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The Message
Evansville, Indiana
November 10, 1995     The Message
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November 10, 1995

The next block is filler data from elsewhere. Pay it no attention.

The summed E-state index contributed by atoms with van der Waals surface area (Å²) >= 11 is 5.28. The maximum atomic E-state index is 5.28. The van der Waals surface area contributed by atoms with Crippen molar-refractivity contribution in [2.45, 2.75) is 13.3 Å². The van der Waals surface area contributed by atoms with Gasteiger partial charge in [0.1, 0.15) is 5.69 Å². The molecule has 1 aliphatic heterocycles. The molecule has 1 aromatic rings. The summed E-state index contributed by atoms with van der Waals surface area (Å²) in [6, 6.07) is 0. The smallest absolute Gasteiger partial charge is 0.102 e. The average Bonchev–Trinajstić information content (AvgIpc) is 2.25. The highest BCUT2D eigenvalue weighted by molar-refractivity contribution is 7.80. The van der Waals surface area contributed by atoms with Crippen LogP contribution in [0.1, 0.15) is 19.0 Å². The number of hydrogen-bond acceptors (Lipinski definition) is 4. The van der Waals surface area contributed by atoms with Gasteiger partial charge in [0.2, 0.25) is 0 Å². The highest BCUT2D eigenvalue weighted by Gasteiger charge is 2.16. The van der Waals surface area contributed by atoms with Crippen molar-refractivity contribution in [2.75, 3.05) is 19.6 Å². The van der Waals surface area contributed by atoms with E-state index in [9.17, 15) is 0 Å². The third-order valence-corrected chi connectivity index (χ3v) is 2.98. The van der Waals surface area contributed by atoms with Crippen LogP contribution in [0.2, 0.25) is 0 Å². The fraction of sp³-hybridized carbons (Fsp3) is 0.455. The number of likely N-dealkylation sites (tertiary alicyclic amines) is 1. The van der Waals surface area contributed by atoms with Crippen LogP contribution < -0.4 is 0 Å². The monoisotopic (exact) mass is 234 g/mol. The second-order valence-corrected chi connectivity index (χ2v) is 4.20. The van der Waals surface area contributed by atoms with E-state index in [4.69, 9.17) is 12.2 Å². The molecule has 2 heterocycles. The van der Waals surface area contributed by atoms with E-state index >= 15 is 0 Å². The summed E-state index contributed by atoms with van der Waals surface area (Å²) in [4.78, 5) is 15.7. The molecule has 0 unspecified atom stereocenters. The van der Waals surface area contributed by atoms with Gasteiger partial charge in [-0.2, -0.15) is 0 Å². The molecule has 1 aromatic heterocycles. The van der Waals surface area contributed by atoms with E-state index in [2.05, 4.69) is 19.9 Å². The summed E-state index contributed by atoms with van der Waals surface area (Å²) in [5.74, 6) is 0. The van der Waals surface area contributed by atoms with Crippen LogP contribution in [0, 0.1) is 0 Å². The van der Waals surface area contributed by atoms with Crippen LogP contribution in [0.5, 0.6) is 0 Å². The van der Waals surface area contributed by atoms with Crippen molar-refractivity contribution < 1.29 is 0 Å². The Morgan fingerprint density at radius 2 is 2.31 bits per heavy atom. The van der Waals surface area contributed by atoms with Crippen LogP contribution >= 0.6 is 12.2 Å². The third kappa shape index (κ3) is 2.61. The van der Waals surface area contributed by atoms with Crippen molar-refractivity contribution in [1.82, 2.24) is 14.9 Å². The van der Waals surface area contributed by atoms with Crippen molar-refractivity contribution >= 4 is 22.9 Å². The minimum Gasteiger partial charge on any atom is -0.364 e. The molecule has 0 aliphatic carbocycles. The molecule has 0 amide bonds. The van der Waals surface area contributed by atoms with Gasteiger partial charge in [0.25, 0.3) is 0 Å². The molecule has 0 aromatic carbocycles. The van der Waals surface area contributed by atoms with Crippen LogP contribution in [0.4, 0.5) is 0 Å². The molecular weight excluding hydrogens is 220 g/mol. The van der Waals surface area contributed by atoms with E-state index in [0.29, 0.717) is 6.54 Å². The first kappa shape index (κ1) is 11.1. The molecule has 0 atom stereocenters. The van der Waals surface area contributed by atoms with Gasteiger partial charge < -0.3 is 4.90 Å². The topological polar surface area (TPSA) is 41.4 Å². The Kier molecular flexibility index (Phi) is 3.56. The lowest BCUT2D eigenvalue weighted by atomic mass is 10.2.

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The ES SAGE son of Dana and Gary Newberry of Vin- of the Offertory gifts to Bishop Ray- right, Bishop Gerald A. Gettelfin- and his brother, Bishop J. Kevin assembly. -- Message photos by Paul R. Leingang Hallows celebrates 150 years of sending Irish priests to America By PAUL R. LEINGANG, Message editor Whiteside noted, as his listeners laughed. The visiting Irish priest then altar-aervera spoke about the hospitality Irish seminari- Pound in the midwest. went on to express his gratitude for the hospitality received from Bishop resentation of All Hallows College, going president of All Hallows Seminary in The Old Cathedral, known more formally as was speaking at the conclusion of a celebration+ held in Vincennes, Nov. 1, to commemorate the 150th an- first All Hallows seminarians to arrive in the New World. brating arrivals sought.out people with Irish names. Ga., and Bishol they realize that hospitality could be found as well at the not of Irish origin, alumnus, Sehipps and Gettelfingers in Ireland," Father J. Kevin Israelis mourn assasinated leader Yitzhak Rabin Service RUSAL M ugh th^ (CNs)  All .ae d ".' night, Israelis past Israeli Prime tlSter Yitzhak R , from all over leader espects to the P!le of flowers and flags and notes and memorial can- dles grew at the foot of the cas- ket. Women soldiers took the offerings from the crowd and added it to the assortment. One soldier wiped away tears as she lit a candle. "I came so I would not be crying alone," one woman said earlier in the day. She burst into sobs as the motorcade bringing Rabin's body to the parliament drove by. Journalists were crying, po- ese of Evansville licemen were crying, members of parliament were crying. That night the crowds didn't diminish. Young people sat dazed on the parliament grounds. A young paratrooper sat alone in front of a group of memorial candles, covering his eyes as he cried. A young girl sat down to write a note to express her feelings. A group of religious boys formed a circle and sang, their voices ringing out strongly as others gathered round to join with them. Some 50,000 people came to the site in 24 hours. There were Arabs, secular Jews and religious Jews, Bedouins and Druse. Some could be identified as left wing, and others could be identified as members of the right wing who opposed Rabin. "Even the settlers are against Rabin's assassination," said Miki, 16. "You can be against a man's ideas but to kill him? Never." Breaking down and crying on radio on the morning of Nov. 6, former Prime Minister Yitzhak Shamir, Rabin's viru- lent political enemy, asked for forgiveness if anything that he said may have brought about the assassination. Many in the political right in Israel are now wondering if the harsh slogans they used against Rabin may have fueled the prime minister's murder. Despite the tens of thou- sands of mourners who poured into Jerusalem there was a deep silence in the city. Is- raelis expressed disbelief that the murder happened in their country, and not by the hand of an Arab terrorist but by a Jew- ish extremist. Public figures normally walk in the streets without any great fanfare or worry, and some politicians even have their home phone numbers listed in the phone book. "We have lost our morality," said one man. "We are no longer different than any other country." Early on the morning of the funeral, Nov. 6, security forces closed the route for Rabin's last motorcade Soldiers and police were sta- tioned every few yards. Traffic stopped, and there was quiet. Later, journalists trooped into the cemetery with their cameras and mobile phones, taking note of where digni- taries were seated and search- ing for people to into rview. See related stories, page 5